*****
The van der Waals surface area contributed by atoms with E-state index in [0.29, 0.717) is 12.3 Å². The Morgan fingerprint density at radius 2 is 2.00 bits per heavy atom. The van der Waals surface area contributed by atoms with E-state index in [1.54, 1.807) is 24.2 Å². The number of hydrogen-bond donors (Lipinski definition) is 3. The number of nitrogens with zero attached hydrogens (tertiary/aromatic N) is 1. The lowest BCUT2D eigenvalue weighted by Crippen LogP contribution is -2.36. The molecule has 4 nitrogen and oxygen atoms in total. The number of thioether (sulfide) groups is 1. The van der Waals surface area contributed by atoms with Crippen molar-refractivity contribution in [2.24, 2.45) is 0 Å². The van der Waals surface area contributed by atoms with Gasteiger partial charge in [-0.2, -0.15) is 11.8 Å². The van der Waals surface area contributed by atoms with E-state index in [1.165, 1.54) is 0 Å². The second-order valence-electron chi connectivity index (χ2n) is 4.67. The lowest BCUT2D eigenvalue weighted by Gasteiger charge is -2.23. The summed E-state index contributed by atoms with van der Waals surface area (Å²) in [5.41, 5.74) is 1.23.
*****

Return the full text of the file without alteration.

The van der Waals surface area contributed by atoms with E-state index in [0.29, 0.717) is 12.3 Å². The Morgan fingerprint density at radius 2 is 2.00 bits per heavy atom. The van der Waals surface area contributed by atoms with E-state index in [1.54, 1.807) is 24.2 Å². The number of hydrogen-bond donors (Lipinski definition) is 3. The number of nitrogens with zero attached hydrogens (tertiary/aromatic N) is 1. The lowest BCUT2D eigenvalue weighted by Crippen LogP contribution is -2.36. The molecule has 4 nitrogen and oxygen atoms in total. The number of thioether (sulfide) groups is 1. The van der Waals surface area contributed by atoms with Crippen molar-refractivity contribution in [2.24, 2.45) is 0 Å². The van der Waals surface area contributed by atoms with Gasteiger partial charge in [-0.2, -0.15) is 11.8 Å². The van der Waals surface area contributed by atoms with E-state index in [1.165, 1.54) is 0 Å². The second-order valence-electron chi connectivity index (χ2n) is 4.67. The lowest BCUT2D eigenvalue weighted by Gasteiger charge is -2.23. The summed E-state index contributed by atoms with van der Waals surface area (Å²) in [5.41, 5.74) is 1.23.